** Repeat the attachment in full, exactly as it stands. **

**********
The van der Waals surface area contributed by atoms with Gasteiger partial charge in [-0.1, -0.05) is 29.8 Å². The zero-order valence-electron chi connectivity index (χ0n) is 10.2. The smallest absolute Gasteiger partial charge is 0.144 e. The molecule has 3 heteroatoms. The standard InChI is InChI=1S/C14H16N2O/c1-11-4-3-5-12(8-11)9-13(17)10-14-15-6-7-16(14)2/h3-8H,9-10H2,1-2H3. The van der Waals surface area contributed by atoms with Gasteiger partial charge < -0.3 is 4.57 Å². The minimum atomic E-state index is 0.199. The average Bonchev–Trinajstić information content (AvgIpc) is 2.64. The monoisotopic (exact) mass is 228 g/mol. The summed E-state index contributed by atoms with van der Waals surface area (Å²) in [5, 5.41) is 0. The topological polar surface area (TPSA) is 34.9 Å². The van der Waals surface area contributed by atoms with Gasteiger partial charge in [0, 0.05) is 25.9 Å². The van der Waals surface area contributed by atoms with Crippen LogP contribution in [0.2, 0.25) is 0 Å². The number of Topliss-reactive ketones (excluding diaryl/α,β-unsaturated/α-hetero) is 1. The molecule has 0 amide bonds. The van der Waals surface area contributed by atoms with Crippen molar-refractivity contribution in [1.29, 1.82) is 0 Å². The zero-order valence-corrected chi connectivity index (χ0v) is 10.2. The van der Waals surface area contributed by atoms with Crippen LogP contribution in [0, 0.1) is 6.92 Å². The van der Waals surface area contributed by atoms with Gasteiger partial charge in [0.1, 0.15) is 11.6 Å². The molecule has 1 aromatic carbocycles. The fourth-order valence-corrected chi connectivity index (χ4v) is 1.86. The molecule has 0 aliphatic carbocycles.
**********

The van der Waals surface area contributed by atoms with Gasteiger partial charge in [-0.1, -0.05) is 29.8 Å². The zero-order valence-electron chi connectivity index (χ0n) is 10.2. The smallest absolute Gasteiger partial charge is 0.144 e. The molecule has 3 heteroatoms. The standard InChI is InChI=1S/C14H16N2O/c1-11-4-3-5-12(8-11)9-13(17)10-14-15-6-7-16(14)2/h3-8H,9-10H2,1-2H3. The van der Waals surface area contributed by atoms with Gasteiger partial charge < -0.3 is 4.57 Å². The minimum atomic E-state index is 0.199. The average Bonchev–Trinajstić information content (AvgIpc) is 2.64. The monoisotopic (exact) mass is 228 g/mol. The summed E-state index contributed by atoms with van der Waals surface area (Å²) in [5, 5.41) is 0. The topological polar surface area (TPSA) is 34.9 Å². The van der Waals surface area contributed by atoms with Gasteiger partial charge in [0, 0.05) is 25.9 Å². The van der Waals surface area contributed by atoms with Crippen LogP contribution in [0.2, 0.25) is 0 Å². The number of Topliss-reactive ketones (excluding diaryl/α,β-unsaturated/α-hetero) is 1. The molecule has 0 amide bonds. The van der Waals surface area contributed by atoms with Crippen molar-refractivity contribution in [1.29, 1.82) is 0 Å². The zero-order valence-corrected chi connectivity index (χ0v) is 10.2. The van der Waals surface area contributed by atoms with Crippen LogP contribution in [0, 0.1) is 6.92 Å². The van der Waals surface area contributed by atoms with Gasteiger partial charge in [0.1, 0.15) is 11.6 Å². The molecule has 1 aromatic carbocycles. The fourth-order valence-corrected chi connectivity index (χ4v) is 1.86. The molecule has 0 aliphatic carbocycles.